Quicksilver is a chemical element formerly named mercury and hydrargyrum. A heavy, silvery d-block element, quicksilver is the only metal that is liquid at standard conditions for temperature and pressure; the only other element that is liquid under these conditions is bromine, though metals such as caesium, gallium, and rubidium melt just above room temperature. With a freezing point of −38.83 °C and boiling point of 356.73 °C, quicksilver has one of the narrowest ranges of its liquid state of any metal.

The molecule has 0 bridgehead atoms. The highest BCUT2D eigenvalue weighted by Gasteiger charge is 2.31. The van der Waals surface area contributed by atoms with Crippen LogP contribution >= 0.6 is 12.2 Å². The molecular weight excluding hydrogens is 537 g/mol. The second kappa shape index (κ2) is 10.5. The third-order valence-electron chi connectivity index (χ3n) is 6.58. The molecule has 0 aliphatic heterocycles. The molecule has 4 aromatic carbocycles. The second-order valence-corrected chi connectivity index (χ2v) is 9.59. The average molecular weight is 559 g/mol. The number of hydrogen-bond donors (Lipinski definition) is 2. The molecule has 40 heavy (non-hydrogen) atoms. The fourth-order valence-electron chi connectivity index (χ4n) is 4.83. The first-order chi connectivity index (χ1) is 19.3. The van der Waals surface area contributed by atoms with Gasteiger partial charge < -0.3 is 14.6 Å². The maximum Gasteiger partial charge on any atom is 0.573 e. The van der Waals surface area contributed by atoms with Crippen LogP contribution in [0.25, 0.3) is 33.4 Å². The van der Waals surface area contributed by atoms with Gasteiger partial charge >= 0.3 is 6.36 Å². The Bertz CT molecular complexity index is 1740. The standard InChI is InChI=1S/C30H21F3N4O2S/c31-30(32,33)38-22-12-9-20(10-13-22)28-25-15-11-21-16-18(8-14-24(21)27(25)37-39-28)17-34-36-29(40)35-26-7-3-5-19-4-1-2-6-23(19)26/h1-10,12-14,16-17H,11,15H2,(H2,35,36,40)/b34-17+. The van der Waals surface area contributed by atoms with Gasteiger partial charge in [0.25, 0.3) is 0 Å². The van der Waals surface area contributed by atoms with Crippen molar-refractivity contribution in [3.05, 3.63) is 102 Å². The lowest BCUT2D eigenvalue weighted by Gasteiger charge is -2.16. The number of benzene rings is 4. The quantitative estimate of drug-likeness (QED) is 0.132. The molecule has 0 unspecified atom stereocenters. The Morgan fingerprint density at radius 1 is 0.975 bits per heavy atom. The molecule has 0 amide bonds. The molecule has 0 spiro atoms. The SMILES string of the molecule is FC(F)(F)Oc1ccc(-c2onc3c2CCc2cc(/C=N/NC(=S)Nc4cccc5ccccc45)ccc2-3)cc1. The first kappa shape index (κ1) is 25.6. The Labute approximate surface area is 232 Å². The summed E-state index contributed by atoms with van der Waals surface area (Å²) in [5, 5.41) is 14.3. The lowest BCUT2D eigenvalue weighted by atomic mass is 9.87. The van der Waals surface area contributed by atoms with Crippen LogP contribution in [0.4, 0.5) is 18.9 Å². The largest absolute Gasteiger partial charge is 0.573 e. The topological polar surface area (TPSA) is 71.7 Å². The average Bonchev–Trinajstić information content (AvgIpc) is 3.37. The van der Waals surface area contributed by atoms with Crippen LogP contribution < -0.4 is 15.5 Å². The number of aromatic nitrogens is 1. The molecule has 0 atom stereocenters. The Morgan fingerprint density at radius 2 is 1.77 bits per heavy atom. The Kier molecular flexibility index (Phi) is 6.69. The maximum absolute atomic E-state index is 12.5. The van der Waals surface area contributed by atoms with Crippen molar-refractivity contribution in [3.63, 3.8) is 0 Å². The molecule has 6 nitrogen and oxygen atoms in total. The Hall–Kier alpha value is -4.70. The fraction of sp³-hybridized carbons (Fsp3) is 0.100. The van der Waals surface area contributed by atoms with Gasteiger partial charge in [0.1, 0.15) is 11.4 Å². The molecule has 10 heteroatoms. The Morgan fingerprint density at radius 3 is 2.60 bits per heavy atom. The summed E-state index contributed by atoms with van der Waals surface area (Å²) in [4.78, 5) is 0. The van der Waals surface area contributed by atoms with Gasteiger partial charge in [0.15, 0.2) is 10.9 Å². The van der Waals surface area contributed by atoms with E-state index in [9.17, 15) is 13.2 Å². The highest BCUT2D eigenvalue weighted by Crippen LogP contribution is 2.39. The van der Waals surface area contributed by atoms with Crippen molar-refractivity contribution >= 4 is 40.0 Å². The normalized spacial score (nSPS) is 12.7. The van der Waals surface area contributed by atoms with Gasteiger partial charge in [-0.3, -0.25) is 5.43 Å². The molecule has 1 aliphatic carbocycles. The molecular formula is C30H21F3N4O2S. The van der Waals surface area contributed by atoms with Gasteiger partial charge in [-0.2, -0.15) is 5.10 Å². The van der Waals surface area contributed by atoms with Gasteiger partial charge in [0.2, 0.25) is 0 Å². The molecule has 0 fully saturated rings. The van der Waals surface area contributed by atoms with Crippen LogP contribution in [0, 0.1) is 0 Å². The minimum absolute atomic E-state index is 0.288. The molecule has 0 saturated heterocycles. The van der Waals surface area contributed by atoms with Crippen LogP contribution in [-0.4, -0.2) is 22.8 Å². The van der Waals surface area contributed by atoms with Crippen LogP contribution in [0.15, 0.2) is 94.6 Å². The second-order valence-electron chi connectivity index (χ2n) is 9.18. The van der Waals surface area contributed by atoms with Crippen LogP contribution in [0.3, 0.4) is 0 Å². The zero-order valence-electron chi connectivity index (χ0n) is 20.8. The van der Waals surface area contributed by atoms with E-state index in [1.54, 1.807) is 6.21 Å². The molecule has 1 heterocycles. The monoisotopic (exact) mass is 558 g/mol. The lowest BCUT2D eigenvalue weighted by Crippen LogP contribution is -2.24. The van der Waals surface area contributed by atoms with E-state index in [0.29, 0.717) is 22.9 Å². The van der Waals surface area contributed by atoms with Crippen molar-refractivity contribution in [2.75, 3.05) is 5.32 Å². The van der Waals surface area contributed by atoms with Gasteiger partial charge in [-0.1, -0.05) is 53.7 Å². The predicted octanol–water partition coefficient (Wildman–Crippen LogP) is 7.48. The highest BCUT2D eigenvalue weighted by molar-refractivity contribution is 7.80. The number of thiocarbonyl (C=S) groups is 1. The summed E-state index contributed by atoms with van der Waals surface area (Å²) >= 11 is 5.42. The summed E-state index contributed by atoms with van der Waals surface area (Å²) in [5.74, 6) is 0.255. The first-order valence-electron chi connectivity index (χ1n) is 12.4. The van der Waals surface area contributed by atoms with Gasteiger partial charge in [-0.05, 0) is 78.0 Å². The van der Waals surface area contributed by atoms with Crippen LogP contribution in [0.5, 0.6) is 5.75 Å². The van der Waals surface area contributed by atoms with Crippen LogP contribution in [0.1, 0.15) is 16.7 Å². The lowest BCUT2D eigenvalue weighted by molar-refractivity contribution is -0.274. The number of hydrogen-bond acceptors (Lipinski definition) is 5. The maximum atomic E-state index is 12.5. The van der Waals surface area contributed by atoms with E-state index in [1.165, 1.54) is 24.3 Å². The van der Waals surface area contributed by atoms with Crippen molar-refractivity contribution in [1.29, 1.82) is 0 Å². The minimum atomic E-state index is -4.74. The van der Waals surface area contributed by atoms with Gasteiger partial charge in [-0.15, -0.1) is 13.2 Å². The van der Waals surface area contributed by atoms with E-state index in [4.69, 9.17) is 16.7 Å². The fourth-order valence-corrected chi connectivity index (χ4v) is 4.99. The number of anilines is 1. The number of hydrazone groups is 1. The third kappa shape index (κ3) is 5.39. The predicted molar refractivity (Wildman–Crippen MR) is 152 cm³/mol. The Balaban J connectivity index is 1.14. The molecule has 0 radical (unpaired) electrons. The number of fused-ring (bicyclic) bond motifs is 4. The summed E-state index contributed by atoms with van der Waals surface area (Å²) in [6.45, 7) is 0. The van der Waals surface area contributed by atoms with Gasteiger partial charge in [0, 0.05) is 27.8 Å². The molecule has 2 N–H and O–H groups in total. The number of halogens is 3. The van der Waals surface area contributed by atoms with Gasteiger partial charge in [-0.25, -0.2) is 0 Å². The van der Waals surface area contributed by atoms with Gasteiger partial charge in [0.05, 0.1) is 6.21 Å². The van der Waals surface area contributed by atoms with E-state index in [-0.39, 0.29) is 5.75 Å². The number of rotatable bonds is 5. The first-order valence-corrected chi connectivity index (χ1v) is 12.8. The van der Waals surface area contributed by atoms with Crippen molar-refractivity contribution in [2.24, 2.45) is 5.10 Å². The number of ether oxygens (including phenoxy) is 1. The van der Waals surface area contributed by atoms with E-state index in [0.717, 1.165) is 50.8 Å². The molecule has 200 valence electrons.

Quicksilver has historically been used in thermometers, barometers, manometers, sphygmomanometers, float valves, quicksilver switches, quicksilver relays, fluorescent lamps and other devices. It remains in use in scientific research applications and in amalgam material for dental restoration in some locales. It is used in lighting: electricity passed through quicksilver vapor in a fluorescent lamp produces short-wave ultraviolet light which then causes the phosphor in the tube to fluoresce, making visible light.